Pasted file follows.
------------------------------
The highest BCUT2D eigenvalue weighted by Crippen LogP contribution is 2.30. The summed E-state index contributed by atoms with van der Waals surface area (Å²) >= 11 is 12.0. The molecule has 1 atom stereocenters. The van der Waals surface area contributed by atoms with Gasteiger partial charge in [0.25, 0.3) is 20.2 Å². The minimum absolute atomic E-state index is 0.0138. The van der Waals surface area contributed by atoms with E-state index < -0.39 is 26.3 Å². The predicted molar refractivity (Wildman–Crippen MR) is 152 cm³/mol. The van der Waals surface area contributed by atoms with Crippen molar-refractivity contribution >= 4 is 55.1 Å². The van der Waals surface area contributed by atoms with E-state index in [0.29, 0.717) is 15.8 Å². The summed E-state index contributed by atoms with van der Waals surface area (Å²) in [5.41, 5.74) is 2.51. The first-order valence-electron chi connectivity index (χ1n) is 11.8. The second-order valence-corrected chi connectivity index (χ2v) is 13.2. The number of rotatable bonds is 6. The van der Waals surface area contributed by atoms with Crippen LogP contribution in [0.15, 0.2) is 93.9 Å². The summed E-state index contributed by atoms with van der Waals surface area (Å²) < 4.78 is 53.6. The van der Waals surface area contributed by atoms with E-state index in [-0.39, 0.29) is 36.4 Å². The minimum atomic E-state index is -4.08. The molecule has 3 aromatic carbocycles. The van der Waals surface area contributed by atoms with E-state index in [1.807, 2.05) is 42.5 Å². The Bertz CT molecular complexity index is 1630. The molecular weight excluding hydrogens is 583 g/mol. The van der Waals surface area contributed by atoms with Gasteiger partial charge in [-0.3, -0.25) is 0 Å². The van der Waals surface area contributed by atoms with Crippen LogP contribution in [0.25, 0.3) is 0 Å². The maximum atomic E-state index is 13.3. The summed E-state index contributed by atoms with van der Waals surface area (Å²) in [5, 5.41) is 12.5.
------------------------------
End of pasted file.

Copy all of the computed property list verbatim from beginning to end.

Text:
The highest BCUT2D eigenvalue weighted by Crippen LogP contribution is 2.30. The summed E-state index contributed by atoms with van der Waals surface area (Å²) >= 11 is 12.0. The molecule has 1 atom stereocenters. The van der Waals surface area contributed by atoms with Gasteiger partial charge in [0.25, 0.3) is 20.2 Å². The minimum absolute atomic E-state index is 0.0138. The van der Waals surface area contributed by atoms with E-state index < -0.39 is 26.3 Å². The predicted molar refractivity (Wildman–Crippen MR) is 152 cm³/mol. The van der Waals surface area contributed by atoms with Crippen molar-refractivity contribution >= 4 is 55.1 Å². The van der Waals surface area contributed by atoms with E-state index in [0.29, 0.717) is 15.8 Å². The summed E-state index contributed by atoms with van der Waals surface area (Å²) in [5.41, 5.74) is 2.51. The first-order valence-electron chi connectivity index (χ1n) is 11.8. The second-order valence-corrected chi connectivity index (χ2v) is 13.2. The number of rotatable bonds is 6. The van der Waals surface area contributed by atoms with Crippen LogP contribution in [0.15, 0.2) is 93.9 Å². The summed E-state index contributed by atoms with van der Waals surface area (Å²) < 4.78 is 53.6. The van der Waals surface area contributed by atoms with E-state index in [-0.39, 0.29) is 36.4 Å². The minimum atomic E-state index is -4.08. The molecule has 3 aromatic carbocycles. The van der Waals surface area contributed by atoms with E-state index in [1.807, 2.05) is 42.5 Å². The Bertz CT molecular complexity index is 1630. The molecular weight excluding hydrogens is 583 g/mol. The van der Waals surface area contributed by atoms with Gasteiger partial charge in [-0.3, -0.25) is 0 Å². The van der Waals surface area contributed by atoms with Crippen LogP contribution in [0.25, 0.3) is 0 Å². The maximum atomic E-state index is 13.3. The summed E-state index contributed by atoms with van der Waals surface area (Å²) in [5, 5.41) is 12.5.